Bystander Intervention

Bystander intervention is a crucial strategy in preventing sexual bullying in schools. Through bystander intervention strategies, would-be casual observers to sexual bullying become engaged in the fight to stop it. 

Active bystanders are educated about the issue. They understand the cultural and societal factors that have “normalized” sexual bullying in schools are misleading and harmful to their friends and peers who are victimized by these behaviors. 

Who is a bystander?

A bystander is an individual who is standing near and observes a situation but does not become involved in it. They literally “stand by” while an act occurs.

Bystanders can be youth or adults – students, teachers, administrators, staff, and anyone in the community.

Active bystanders intervene in any way that helps the victim. While directly intervening is one approach, it’s not the only approach. Active bystanders may distract the perpetrator; ask their peers for help; call someone during a situation; or report it to a trusted adult.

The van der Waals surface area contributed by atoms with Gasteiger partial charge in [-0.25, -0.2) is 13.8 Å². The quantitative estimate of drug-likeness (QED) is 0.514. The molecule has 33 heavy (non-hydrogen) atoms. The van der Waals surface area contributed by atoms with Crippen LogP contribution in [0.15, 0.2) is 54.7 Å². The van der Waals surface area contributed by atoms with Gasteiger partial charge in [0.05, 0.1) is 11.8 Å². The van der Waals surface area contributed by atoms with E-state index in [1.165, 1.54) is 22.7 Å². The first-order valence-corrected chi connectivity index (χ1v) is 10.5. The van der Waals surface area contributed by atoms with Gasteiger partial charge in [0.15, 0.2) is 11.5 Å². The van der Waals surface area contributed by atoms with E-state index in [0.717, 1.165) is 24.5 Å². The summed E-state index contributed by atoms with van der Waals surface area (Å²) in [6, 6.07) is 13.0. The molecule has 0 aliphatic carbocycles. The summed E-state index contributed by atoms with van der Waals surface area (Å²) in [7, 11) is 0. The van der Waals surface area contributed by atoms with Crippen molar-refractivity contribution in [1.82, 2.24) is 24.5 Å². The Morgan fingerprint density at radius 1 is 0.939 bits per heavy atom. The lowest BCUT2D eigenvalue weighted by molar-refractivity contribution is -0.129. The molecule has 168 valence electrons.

While their qualitative feedback does not represent a scientific sample of the population, it does validate the need for youth to be instructed – and empowered – to step up, step in, and stop sexual bullying when they see it. Your Step Up. Step In. ambassador can learn more about bystander intervention strategies through the following resources:

Intervention Resources

Interventions

The Melissa Institute for Violence Prevention and Treatment, Teach Safe Schools.org

Bystander Intervention Resources

National Sexual Violence Resource Center

STOP Sexual Violence, A Sexual Violence Bystander Intervention Training Toolkit

New York State Department of Health

Be More Than a Bystander

U.S. Department of Health & Human Services, StopBullying.Gov
Scroll to Top